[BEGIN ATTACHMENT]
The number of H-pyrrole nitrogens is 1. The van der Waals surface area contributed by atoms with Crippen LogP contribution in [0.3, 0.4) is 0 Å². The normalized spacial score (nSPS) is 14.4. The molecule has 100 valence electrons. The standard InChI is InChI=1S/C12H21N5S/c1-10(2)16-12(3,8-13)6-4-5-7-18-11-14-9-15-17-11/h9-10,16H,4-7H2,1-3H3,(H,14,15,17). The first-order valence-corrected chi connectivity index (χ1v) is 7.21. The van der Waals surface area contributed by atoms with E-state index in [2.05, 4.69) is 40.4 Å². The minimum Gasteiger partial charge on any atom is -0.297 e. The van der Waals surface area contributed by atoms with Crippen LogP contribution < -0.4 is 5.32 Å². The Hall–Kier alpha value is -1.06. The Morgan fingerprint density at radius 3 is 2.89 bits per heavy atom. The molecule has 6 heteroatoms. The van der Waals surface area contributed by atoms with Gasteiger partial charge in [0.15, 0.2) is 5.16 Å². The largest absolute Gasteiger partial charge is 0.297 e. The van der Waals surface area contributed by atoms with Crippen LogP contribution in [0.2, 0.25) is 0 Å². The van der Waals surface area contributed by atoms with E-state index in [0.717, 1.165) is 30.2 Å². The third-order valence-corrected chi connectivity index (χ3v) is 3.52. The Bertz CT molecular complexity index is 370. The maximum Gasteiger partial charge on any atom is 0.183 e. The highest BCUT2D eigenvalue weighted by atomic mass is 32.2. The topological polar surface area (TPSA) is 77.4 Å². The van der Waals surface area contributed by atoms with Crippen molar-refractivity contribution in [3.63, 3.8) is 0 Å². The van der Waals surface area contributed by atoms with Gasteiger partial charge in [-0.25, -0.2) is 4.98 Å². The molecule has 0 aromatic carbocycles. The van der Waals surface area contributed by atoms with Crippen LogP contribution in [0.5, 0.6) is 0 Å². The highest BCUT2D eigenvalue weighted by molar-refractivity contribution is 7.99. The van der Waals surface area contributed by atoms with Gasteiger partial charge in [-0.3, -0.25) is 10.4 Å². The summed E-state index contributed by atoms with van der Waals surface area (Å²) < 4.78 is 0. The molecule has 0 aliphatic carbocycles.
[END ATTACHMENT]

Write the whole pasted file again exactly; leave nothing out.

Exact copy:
The number of H-pyrrole nitrogens is 1. The van der Waals surface area contributed by atoms with Crippen LogP contribution in [0.3, 0.4) is 0 Å². The normalized spacial score (nSPS) is 14.4. The molecule has 100 valence electrons. The standard InChI is InChI=1S/C12H21N5S/c1-10(2)16-12(3,8-13)6-4-5-7-18-11-14-9-15-17-11/h9-10,16H,4-7H2,1-3H3,(H,14,15,17). The first-order valence-corrected chi connectivity index (χ1v) is 7.21. The van der Waals surface area contributed by atoms with E-state index in [2.05, 4.69) is 40.4 Å². The minimum Gasteiger partial charge on any atom is -0.297 e. The van der Waals surface area contributed by atoms with Crippen LogP contribution < -0.4 is 5.32 Å². The Hall–Kier alpha value is -1.06. The Morgan fingerprint density at radius 3 is 2.89 bits per heavy atom. The molecule has 6 heteroatoms. The van der Waals surface area contributed by atoms with Gasteiger partial charge in [0.15, 0.2) is 5.16 Å². The largest absolute Gasteiger partial charge is 0.297 e. The van der Waals surface area contributed by atoms with Crippen LogP contribution in [0.2, 0.25) is 0 Å². The van der Waals surface area contributed by atoms with E-state index in [0.717, 1.165) is 30.2 Å². The third-order valence-corrected chi connectivity index (χ3v) is 3.52. The Bertz CT molecular complexity index is 370. The maximum Gasteiger partial charge on any atom is 0.183 e. The highest BCUT2D eigenvalue weighted by atomic mass is 32.2. The topological polar surface area (TPSA) is 77.4 Å². The van der Waals surface area contributed by atoms with Crippen molar-refractivity contribution in [3.63, 3.8) is 0 Å². The van der Waals surface area contributed by atoms with Gasteiger partial charge in [-0.25, -0.2) is 4.98 Å². The molecule has 0 aromatic carbocycles. The van der Waals surface area contributed by atoms with Crippen LogP contribution in [0.5, 0.6) is 0 Å². The highest BCUT2D eigenvalue weighted by molar-refractivity contribution is 7.99. The van der Waals surface area contributed by atoms with Gasteiger partial charge in [-0.3, -0.25) is 10.4 Å². The summed E-state index contributed by atoms with van der Waals surface area (Å²) < 4.78 is 0. The molecule has 0 aliphatic carbocycles.